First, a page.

(Or, you just don’t know, what you don’t know)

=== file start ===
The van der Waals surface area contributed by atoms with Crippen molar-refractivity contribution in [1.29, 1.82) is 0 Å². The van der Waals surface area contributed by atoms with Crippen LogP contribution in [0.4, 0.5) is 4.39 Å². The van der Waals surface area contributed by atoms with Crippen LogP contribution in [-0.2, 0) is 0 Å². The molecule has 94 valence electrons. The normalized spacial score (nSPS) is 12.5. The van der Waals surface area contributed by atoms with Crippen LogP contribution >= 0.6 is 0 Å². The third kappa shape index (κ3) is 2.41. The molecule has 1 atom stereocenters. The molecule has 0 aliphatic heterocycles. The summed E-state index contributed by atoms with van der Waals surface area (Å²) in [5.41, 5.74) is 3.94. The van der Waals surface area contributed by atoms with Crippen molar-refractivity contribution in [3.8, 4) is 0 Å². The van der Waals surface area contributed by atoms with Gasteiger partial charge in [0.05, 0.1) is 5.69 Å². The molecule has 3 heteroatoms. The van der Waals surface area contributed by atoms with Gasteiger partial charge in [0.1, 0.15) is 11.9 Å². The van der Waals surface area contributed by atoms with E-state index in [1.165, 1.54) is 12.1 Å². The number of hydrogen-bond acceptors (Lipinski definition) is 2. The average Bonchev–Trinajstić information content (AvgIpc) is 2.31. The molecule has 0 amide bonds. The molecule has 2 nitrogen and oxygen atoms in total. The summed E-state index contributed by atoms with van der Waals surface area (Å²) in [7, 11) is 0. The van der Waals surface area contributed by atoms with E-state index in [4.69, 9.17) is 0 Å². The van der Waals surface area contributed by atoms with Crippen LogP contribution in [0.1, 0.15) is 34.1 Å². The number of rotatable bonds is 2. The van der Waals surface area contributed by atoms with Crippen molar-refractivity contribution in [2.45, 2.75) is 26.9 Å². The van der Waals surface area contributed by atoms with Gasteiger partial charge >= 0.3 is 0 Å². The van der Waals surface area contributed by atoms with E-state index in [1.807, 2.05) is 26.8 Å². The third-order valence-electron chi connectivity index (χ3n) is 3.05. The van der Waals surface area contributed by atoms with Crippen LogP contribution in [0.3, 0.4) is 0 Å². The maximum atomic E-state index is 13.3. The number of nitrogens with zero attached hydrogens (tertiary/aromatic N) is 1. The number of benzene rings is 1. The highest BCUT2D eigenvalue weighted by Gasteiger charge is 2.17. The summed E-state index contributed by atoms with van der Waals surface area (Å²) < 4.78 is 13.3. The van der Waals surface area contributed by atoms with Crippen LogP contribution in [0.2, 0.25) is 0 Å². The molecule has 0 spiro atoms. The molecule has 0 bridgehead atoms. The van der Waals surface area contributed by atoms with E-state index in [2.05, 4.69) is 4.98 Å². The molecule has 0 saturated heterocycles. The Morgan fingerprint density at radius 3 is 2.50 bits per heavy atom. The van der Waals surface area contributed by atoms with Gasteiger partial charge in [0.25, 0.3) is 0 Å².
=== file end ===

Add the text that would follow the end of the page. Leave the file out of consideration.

The inherent problem is that people like Mr. Blumberg (NYC mayor) and Mr. Kelly (NYC police commissioner) have no concept of the racial history of the NYPD in relationship to the Black community; they also don’t have an understanding of the psychology of racial assumptions that are buried deep inside of the heads of most Americans, Black and White. In many ways they are a lot like the White students with whom I attended high school. Outside of a few comedic “characters” behaving in the style of Officer Krupe from West Side Story. The Police truly (in their view) sought to serve and protect them and their community. They were incapable of comprehending a police force that could, and did collapse the distinction between law-abiding citizens and criminals. Unless a member of their community was actually suspected of committing a crime they had nothing but a positive interaction with the NYPD. There was no understanding of my world (as one of the most law abiding teenagers imaginable); where I daily carried my Police Athletic League (PAL) membership card as a way to respond to being stopped, just for being a Black teenager. I once had to play the PAL card when in JHS. A friend and I (being members of the track team) decided to exercise by passing up on riding the bus while walking home from school. Although we clearly understood the standard prohibition that we were now at the age when we could not run in public for any purpose (the reason I was able to identify with a similar scene in the Askia Davis book: Coming of Age in the Hip Hop Generation: Warrior of the Void.) But we naively thought that the factory lined, isolated, (no pedestrians in sight) block of Vanderbilt Ave. between Fulton and Atlantic would serve as a safe area for a “wind-sprint”. The task: “Race to within 20 feet of Atlantic and then stop”. Well, we were half-way down the block when a police car pulled up onto the sidewalk blocking and stopping us in our tracks. The police emerged menacing from the cruiser; “running from something boy’s”; they ask more accusatory, than with the tone of inquiry. Our explanation of “practicing” was not helped by the fact that although we had on sneakers, we also were wearing street clothes; which in those days was made of a tough cloth that seem more suitable for sprinting than fashionable style. Full (with unseen books) book bags probably did not help our case, (“Book bags full with books?”). It also occurred to me that explaining to the officers that I was one of the top track athletes in the city; enrolled in a gifted and talented school program; spent at least 2-3 days a week in church, every week; attended k-young adult Sunday school; collected stamps; performed science experiments, flew kites, played every sport in season; graduated from the cub scouts to the boy scouts where I earned a sash full of merit badges from photography to stamp collecting; practically lived at the Brooklyn Public Library Grand Army Plaza Branch; planned to go to college (this is before I even entered High school);and of course I would never think of breaking any law (fearing the wrath of the tag–team of God and my mother.) Further, I could not invoke a picture of the future for these officers (like some time-traveling Crown Heights version of Dr. Who); where the officers could see my companion in this crises would go on to have a distinguished career in the military, despite being wounded in Vietnam; and my trembling hand now only held steady by a wall would one day hand out thousands of diplomas to graduating seniors, and also shake the hand of the President of the United States. No, our future accomplishments were as useless as our present accomplishments. None of the thoughts of a positive solution, that raced in seconds through my mind; would be able to realistic get us out of this very dangerous situation. I was so scared, and I would never confess this to my mother; that I forgot to pray (I later found out that she prayed daily in an appeal for our moments of forgetting to do so). Would we just end up as the “suspects that will do”, as a solution to some crime for which we had no knowledge of? I then said the words that I felt would be our only hope of getting safely out of this situation. I informed the police officers that we were members of the PAL and knew Officer Howell, the police officer in charge of PAL. “Oh, one of them said; “you two are Howell’s kids”; his tone and their body language softened dramatically. “Well, go ahead, but you guys don’t run through the streets again”. I felt like I had been saved at the last moment in a way that only occurs in fictional stories. I never told my mother or officer Howell about the incident; although I always wanted to thank him for the use of his name. I did not tell them because they both would have reminded me that I was told that I was “too big now” to run, for any reason outside of the track or athletic field. I would continue to be “stopped” (only once being frisked) from time to time until the last time in 1994 on my own Decatur street block where I was pulled over with the rational/ explanation: “a very expensive car in this neighborhood”. The police officers actually became embarrassed and deeply apologetic when they saw my back seat (as usual, full of books) and my NYCBOE Principal’s Parking Permit. I guessed at some point I stopped being stopped because I just aged out. And until an adolescent Blumberg and Kelly have their childhoods marked, interrupted and wounded by an awareness that their skin color automatically transforms them into suspects; and all of their accomplishments and achievements are secondary to the reality of their race; until who they could be is greatly unimportant then who they are seen as; until (although braking no law) a police car behind their car engages their sense of concern, and not their sense of safety; until they must be on defensive against the criminal elements, and also the police who are sworn to protect them from the same criminals; stop and frisk will make perfect sense, to them.